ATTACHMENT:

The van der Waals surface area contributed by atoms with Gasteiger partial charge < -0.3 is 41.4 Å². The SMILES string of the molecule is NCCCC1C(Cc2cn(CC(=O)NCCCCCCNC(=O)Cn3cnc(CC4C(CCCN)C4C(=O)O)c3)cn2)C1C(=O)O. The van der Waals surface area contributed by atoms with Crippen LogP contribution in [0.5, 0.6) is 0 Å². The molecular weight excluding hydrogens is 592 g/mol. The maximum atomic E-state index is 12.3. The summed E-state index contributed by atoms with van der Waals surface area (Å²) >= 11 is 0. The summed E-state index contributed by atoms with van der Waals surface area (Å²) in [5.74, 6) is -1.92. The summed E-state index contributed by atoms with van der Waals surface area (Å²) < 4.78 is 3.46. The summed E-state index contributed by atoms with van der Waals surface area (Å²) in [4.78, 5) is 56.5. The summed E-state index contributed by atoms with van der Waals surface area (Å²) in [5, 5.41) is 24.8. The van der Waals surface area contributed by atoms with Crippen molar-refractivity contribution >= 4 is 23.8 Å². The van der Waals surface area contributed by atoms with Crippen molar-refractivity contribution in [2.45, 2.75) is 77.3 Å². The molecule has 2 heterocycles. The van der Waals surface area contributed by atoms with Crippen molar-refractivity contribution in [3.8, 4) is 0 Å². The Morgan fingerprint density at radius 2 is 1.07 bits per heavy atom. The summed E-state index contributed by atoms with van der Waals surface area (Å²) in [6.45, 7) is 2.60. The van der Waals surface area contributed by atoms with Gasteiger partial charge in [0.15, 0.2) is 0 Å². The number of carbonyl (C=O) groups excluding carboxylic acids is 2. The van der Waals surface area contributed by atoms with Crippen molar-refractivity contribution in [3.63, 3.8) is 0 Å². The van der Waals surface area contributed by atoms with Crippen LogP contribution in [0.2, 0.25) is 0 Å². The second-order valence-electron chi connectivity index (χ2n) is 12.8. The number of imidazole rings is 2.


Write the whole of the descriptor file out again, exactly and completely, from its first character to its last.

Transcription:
The van der Waals surface area contributed by atoms with Gasteiger partial charge < -0.3 is 41.4 Å². The SMILES string of the molecule is NCCCC1C(Cc2cn(CC(=O)NCCCCCCNC(=O)Cn3cnc(CC4C(CCCN)C4C(=O)O)c3)cn2)C1C(=O)O. The van der Waals surface area contributed by atoms with Crippen LogP contribution in [0.5, 0.6) is 0 Å². The molecular weight excluding hydrogens is 592 g/mol. The maximum atomic E-state index is 12.3. The summed E-state index contributed by atoms with van der Waals surface area (Å²) >= 11 is 0. The summed E-state index contributed by atoms with van der Waals surface area (Å²) in [5.74, 6) is -1.92. The summed E-state index contributed by atoms with van der Waals surface area (Å²) < 4.78 is 3.46. The summed E-state index contributed by atoms with van der Waals surface area (Å²) in [4.78, 5) is 56.5. The summed E-state index contributed by atoms with van der Waals surface area (Å²) in [5, 5.41) is 24.8. The van der Waals surface area contributed by atoms with Crippen molar-refractivity contribution >= 4 is 23.8 Å². The van der Waals surface area contributed by atoms with Crippen molar-refractivity contribution in [2.45, 2.75) is 77.3 Å². The molecule has 2 heterocycles. The van der Waals surface area contributed by atoms with Crippen molar-refractivity contribution in [3.8, 4) is 0 Å². The Morgan fingerprint density at radius 2 is 1.07 bits per heavy atom. The summed E-state index contributed by atoms with van der Waals surface area (Å²) in [6.45, 7) is 2.60. The van der Waals surface area contributed by atoms with Gasteiger partial charge in [0.15, 0.2) is 0 Å². The number of carbonyl (C=O) groups excluding carboxylic acids is 2. The van der Waals surface area contributed by atoms with Crippen molar-refractivity contribution in [3.63, 3.8) is 0 Å². The van der Waals surface area contributed by atoms with Crippen LogP contribution in [0.2, 0.25) is 0 Å². The second-order valence-electron chi connectivity index (χ2n) is 12.8. The number of imidazole rings is 2.